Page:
Joe Daraskevich, The Florida-Times Union
19 February 2018
ST. MARYS, GA. – Capt. Gregory Kercher spent about a week on an Australian diesel-powered submarine back in 2006 as part of a command course to prepare for a position as the executive officer on a U.S. Navy submarine.
The Royal Australian Navy had already integrated the submarine force, and Kercher was impressed by how well men and women worked together on the vessel.
He said he knew at the time that the United States would one day make the transition from an all-male submarine culture to one allowing women to serve, but there was no telling how long that change would take.
Twelve years later, he's playing a major role in the transition at Kings Bay Naval Submarine Base in Southeast Georgia by leading one of the first crews at the installation mixed with enlisted male and female submariners.
"If we tried to do this 15 to 20 years ago in a sudden manner, I think it would have been difficult," Kercher said. "We wouldn't have been prepared for it, and it probably wouldn't have went off as seamless as it has."
Each submarine uses a two-crew concept - blue and gold - to alleviate the long periods of time spent at sea. Kercher took over as the commanding officer of the gold crew on the Ohio-class guided-missile submarine USS Florida in September. His counterpart, Capt. Brett Moyes, is leading the blue crew.
Kercher said his crew will be ready to deploy for the first time in a few months thanks to careful planning by the Navy that allowed the integration process to unfold one step at a time.
First, female officers started serving on submarines in 2011. Then enlisted women joined the crews of the USS Michigan in Bangor, Wash., in 2016. Now the Navy has made the transition on the East Coast with the two crews of the Florida.
ASKING FOR ADVICE
"I had a lot of thoughts over the six months leading up to the time when I was coming to take over and become the commanding officer," Kercher said.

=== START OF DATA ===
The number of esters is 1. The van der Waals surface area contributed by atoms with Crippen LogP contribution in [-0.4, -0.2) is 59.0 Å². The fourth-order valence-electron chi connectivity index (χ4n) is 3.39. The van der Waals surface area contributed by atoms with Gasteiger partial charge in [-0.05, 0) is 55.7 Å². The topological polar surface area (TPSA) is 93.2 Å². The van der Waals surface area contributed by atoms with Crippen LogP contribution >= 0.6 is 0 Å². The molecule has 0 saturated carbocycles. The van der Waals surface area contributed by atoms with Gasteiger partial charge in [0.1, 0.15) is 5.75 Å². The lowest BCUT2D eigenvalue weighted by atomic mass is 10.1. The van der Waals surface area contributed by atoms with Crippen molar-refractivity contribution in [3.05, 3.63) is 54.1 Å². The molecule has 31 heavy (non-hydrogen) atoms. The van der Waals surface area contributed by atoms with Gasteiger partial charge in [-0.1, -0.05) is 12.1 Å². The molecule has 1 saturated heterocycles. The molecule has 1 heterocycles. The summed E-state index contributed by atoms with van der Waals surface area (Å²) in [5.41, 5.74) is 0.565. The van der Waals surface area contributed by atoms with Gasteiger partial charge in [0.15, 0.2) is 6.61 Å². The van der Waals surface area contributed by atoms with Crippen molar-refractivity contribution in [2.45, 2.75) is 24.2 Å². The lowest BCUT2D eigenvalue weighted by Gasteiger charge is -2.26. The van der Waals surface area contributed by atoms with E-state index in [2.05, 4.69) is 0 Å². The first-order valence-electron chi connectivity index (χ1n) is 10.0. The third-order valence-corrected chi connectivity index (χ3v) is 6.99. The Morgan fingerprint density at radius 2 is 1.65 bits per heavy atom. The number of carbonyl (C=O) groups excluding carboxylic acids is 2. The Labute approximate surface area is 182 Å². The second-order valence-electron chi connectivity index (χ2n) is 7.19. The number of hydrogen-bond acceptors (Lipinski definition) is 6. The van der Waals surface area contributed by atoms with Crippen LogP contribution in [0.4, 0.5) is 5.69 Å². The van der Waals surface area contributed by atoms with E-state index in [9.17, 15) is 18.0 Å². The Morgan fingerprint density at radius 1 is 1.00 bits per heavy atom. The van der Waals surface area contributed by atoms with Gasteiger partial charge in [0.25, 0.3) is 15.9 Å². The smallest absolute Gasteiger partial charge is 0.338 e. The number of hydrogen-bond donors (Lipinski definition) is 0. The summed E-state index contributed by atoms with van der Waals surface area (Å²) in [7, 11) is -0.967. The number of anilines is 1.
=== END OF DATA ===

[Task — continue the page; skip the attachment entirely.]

So he reached out to his peers for advice on how to handle the new environment. He said he talked to some who had served with female officers on submarines, and he reached out to personnel on the Michigan to see how it went when the first enlisted women joined.
Kercher said most of the advice he received dealt with low-level issues like how the modifications worked out with berthing and bathrooms. There wasn't much advice on how to deal with actual crew members getting along, Kercher said, because for the most part they were focused on the mission instead of the difference in gender.
He said the Navy did a great job of setting up berthing without taking away very much space for the men.
One obvious difference Kercher noticed was the chief petty officer quarters were altered to accommodate three people in each one, allowing for three women to live in one of the spots together.
The same is true of the bunk rooms for enlisted sailors in the missile compartments, he said. The submarines already had nine-person bunk rooms, and now some of them are designated for women with bathrooms nearby.
PLENTY OF PRIVACY
Kercher said the idea that Navy submarines are places without privacy is a common misconception that goes back to World War II when the vessels were much smaller. It's not like current submarines have as much room as surface ships, he said, but there are definitely doors on all the toilet and shower stalls.
"I just don't think that we had that many privacy concerns before, and I really don't think about that now," he said.
The crew completed a training drill recently with special forces and Navy SEALS on board. Kercher said the total compliment on the vessel was about 240 people, and the major concern was how to feed everybody. Privacy wasn't an issue.
"I would say many of the female sailors are helping take care of the problems we are working on rather than there being problems because of them," Kercher said.
Neither Kercher, his executive officer or the chief of the boat have any experience serving with women on board a submarine, so they've been relying on some of the women on the crew to help work through any potential issues related to gender that might come along.